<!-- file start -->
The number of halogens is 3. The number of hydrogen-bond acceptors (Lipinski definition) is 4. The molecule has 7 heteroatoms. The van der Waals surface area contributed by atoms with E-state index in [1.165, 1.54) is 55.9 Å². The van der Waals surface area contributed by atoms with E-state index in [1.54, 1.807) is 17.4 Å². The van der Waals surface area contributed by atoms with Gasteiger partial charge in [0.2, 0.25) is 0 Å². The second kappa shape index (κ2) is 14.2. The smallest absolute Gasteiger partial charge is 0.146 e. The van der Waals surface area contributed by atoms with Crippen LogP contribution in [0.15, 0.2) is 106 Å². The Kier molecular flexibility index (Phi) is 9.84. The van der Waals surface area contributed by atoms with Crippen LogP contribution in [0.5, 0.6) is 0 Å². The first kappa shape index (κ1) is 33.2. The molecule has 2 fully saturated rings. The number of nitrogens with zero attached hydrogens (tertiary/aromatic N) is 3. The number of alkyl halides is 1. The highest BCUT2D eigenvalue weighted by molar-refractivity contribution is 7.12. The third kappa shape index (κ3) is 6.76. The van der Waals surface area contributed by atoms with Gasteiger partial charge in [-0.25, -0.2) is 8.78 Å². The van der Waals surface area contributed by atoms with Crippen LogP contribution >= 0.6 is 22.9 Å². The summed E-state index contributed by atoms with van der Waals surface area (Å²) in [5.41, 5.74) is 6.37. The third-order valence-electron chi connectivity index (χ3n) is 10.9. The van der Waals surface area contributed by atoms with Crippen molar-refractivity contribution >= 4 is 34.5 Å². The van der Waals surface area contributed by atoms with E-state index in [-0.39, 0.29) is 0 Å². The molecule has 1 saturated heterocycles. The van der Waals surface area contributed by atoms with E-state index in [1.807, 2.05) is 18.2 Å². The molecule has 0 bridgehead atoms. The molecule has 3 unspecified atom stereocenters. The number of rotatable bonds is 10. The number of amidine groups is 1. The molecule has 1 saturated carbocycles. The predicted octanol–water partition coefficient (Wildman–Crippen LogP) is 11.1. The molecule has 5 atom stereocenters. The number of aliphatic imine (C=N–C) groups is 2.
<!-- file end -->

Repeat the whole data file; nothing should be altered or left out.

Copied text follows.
The number of halogens is 3. The number of hydrogen-bond acceptors (Lipinski definition) is 4. The molecule has 7 heteroatoms. The van der Waals surface area contributed by atoms with E-state index in [1.165, 1.54) is 55.9 Å². The van der Waals surface area contributed by atoms with E-state index in [1.54, 1.807) is 17.4 Å². The van der Waals surface area contributed by atoms with Gasteiger partial charge in [0.2, 0.25) is 0 Å². The second kappa shape index (κ2) is 14.2. The smallest absolute Gasteiger partial charge is 0.146 e. The van der Waals surface area contributed by atoms with Crippen LogP contribution in [0.15, 0.2) is 106 Å². The Kier molecular flexibility index (Phi) is 9.84. The van der Waals surface area contributed by atoms with Crippen LogP contribution in [0.5, 0.6) is 0 Å². The first kappa shape index (κ1) is 33.2. The molecule has 2 fully saturated rings. The number of nitrogens with zero attached hydrogens (tertiary/aromatic N) is 3. The number of alkyl halides is 1. The highest BCUT2D eigenvalue weighted by molar-refractivity contribution is 7.12. The third kappa shape index (κ3) is 6.76. The van der Waals surface area contributed by atoms with Gasteiger partial charge in [-0.25, -0.2) is 8.78 Å². The van der Waals surface area contributed by atoms with Crippen LogP contribution >= 0.6 is 22.9 Å². The summed E-state index contributed by atoms with van der Waals surface area (Å²) in [5.41, 5.74) is 6.37. The third-order valence-electron chi connectivity index (χ3n) is 10.9. The van der Waals surface area contributed by atoms with Crippen molar-refractivity contribution >= 4 is 34.5 Å². The van der Waals surface area contributed by atoms with E-state index in [-0.39, 0.29) is 0 Å². The molecule has 1 saturated heterocycles. The van der Waals surface area contributed by atoms with E-state index in [1.807, 2.05) is 18.2 Å². The molecule has 0 bridgehead atoms. The molecule has 3 unspecified atom stereocenters. The number of rotatable bonds is 10. The number of amidine groups is 1. The molecule has 1 saturated carbocycles. The predicted octanol–water partition coefficient (Wildman–Crippen LogP) is 11.1. The molecule has 5 atom stereocenters. The number of aliphatic imine (C=N–C) groups is 2.